Wine is often the drink of choice and is consumed with friends while eating, rather than consumed in excess in Blue Zones.

Wine is often the drink of choice and is consumed with friends while eating, rather than consumed in excess in Blue Zones.

Drink consciously

With the exception of California Adventists, people in Blue Zones drink moderately: up to one drink a day for women and two for men.

Wine is often the drink of choice and is consumed with friends during a meal rather than consumed in excess.

Sardinians are especially known for their robust regional red wine called Cannonau, which has two to three times more flavonoids (a source of antioxidants) than other wines.

Staying socially connected was another commonality among all Blue Zones. In Ikaria, Sardinia, and Nicoya, people frequently stop to chat with neighbors as they pass by and often connect with friends at daily happy hours.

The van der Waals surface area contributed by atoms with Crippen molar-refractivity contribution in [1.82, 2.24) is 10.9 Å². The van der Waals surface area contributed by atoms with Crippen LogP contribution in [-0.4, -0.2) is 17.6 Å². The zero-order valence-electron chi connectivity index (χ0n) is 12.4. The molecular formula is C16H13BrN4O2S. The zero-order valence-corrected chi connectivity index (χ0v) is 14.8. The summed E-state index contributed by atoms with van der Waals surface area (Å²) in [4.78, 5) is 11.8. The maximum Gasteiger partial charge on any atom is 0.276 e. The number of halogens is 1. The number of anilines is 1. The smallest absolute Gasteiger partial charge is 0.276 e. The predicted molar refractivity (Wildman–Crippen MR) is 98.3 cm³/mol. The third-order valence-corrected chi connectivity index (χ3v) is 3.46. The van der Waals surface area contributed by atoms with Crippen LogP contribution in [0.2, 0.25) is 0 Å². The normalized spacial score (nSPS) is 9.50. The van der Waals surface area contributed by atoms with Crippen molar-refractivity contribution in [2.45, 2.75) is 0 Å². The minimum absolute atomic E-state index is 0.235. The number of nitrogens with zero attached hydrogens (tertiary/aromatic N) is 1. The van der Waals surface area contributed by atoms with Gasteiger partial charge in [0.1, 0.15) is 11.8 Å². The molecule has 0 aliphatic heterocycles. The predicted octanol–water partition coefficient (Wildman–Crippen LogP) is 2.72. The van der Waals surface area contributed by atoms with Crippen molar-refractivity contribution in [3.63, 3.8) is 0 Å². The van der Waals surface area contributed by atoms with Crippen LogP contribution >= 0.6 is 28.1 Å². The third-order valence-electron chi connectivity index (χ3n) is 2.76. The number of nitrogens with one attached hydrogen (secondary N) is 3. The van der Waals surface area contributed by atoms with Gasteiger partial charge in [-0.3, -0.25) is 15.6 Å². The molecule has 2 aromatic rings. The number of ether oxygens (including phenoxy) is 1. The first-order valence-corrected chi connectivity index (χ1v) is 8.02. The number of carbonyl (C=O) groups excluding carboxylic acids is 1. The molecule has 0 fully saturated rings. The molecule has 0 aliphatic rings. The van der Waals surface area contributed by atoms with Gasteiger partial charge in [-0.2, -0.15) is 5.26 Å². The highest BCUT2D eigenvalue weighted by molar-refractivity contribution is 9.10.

Staying socially connected was another commonality among all Blue Zones. In Ikaria, Sardinia, and Nicoya, people frequently stop to chat with neighbors as they pass by and often connect with friends at daily happy hours.

Prioritize sleep

About one in three Australian adults do not sleep the recommended minimum amount of seven hours a night.

Meanwhile, people in the Blue Zones rise with the sun and sleep with the night, regularly reaching between seven and nine hours. In Ikaria and Sardinia, daytime naps are also common and there is evidence to suggest that a short nap can improve brain health.

Spend time in the community

Staying socially connected was another commonality among all Blue Zones. In Ikaria, Sardinia, and Nicoya, people frequently stop to chat with neighbors as they pass by and often connect with friends at daily happy hours.

About half of Okinawans also belong to a ‘moai’, a group of people who meet weekly or more to share hobbies, interests and support each other.

Considering that research has linked loneliness and social isolation to a variety of mental and health conditions, there are many positive aspects to staying connected.